So, while the presentation is spot on, the overall gameplay is not quite at that same level. This is a multiplayer only experience, minus the tutorial and practice modes, and currently only has one vs option; free-for-all with up to 6 players. Each mech type has 1 set loadout that cannot be changed and at the time of this review there are no customization options to speak of. *** Each mech does play different from the other with lighter mechs being more agile and heavier ones having a little more firepower. Once you pick your mech, you simply start the multiplayer and join a random match with random players in a random map. There is no hosting option or map selection, nor is there any way to play with friends other than hopefully hitting start at the same time and praying the game throws you into the same server. It’s unfortunate these options aren’t available just yet and while just wanting to mess around in a random match works fine, if you are thinking of any kind of customization to your game, it’s not here…at least not yet.
Doubling down on the matchup issues is the AI options for the bots in practice mode or multiplayer, should a match not be filled with human opponents. The issue once again is that there are no AI options. The AI comes in one difficulty only and honestly plays like a forgetful 1st grader. On numerous occasions enemies would be firing at me, go behind cover, then come out facing the wrong direction, as if the second they lost sight of me they forgot about my presence. In my first match with bots, I had 16 kills to the 2nd places 8 and I was still trying to figure out the controls at the time. In every subsequent match, the bots were so mundane that the only challenge I could find was picking a crappy mech just to up the challenge. The multiplayer is a blast when you have other people to destroy, but the bots wear out their welcome quite quickly.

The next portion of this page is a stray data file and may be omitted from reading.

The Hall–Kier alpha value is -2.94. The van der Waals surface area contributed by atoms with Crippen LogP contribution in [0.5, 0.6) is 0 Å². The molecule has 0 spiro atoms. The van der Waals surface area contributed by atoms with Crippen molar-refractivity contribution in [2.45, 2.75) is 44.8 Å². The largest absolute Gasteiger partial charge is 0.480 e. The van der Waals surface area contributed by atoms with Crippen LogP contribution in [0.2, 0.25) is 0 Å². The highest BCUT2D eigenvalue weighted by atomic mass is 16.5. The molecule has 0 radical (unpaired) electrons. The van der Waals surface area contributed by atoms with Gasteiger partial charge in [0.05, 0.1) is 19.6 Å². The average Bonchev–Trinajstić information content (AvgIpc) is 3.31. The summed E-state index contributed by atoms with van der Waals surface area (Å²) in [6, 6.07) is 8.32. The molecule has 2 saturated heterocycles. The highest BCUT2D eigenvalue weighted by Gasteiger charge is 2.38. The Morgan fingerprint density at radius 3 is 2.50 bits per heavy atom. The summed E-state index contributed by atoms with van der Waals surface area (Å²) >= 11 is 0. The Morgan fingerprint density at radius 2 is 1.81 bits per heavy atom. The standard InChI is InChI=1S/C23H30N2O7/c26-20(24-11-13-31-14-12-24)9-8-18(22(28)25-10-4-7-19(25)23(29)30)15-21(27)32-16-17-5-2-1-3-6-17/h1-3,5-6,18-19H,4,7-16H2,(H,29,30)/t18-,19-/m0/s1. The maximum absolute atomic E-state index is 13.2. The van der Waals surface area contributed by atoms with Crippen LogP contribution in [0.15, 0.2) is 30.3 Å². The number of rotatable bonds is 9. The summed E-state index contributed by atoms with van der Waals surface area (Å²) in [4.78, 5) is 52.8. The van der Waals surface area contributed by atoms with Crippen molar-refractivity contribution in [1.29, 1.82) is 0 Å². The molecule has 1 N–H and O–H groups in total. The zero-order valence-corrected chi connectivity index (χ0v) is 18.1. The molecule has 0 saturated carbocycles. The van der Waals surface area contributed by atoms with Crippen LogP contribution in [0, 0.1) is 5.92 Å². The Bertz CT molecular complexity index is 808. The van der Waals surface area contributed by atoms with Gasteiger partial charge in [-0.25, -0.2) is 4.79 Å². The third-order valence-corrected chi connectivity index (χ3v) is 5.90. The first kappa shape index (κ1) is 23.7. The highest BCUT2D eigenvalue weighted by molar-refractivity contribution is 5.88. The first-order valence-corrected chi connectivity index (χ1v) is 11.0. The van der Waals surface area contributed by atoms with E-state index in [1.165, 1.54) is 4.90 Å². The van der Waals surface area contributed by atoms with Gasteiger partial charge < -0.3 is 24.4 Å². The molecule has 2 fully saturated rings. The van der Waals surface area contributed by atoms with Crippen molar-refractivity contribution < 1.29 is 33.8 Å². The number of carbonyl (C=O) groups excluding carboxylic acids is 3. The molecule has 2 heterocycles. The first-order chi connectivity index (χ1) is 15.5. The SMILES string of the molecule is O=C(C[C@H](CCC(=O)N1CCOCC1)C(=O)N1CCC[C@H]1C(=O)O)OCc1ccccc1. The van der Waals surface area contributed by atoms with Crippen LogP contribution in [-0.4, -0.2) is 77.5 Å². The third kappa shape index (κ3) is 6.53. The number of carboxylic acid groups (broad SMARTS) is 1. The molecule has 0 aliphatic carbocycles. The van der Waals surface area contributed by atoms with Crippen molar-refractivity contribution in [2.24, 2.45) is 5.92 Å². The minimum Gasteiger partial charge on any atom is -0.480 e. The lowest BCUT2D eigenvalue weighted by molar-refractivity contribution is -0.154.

Since launch the devs have included the option to turn blinders on or off which was one my biggest issues in my original review. Just click the left thumbstick to toggle between the options and enjoy. ***There is a level up system in play, but as far as I can tell it’s only there to unlock the next mech (9 in total), which only appears as after you have unlocked the previous mech and aren’t necessarily any better than the options already available. There are 3 types of power-ups littering the field; extra damage, health and special attack refresh which all serve their purposes quite nicely and if you want to succeed online, you best keep an eye for these floating icons. Your console displays an outline of your mech which turns red when those areas are being hit, but this is just superfluous as you have a singular health bar.
Code 51 Mecha Arena has all the core features for a phenomenal mech battler that still needs a little more TLC. The core gameplay is some of the most fun I have in VR and the devs have been very receptive to the VR community and have said they are working on many features excluded from the initial launch. Matchmaking options, improved AI and new maps are apparently in the works and even if they weren’t and the game stayed as it is today, I can’t deny how often Code 51 calls me back and keeps me playing way longer then I intended…this is a blast!
What would I pay? The $20 asking price for this is fair. Some will lament the lack of options currently available, but even as it stands today, this is one of the best multiplayer experiences available for the PSVR.
Smelly River Studios provided The VR Grid with a review code for this title and, regardless of this review, we thank them for that!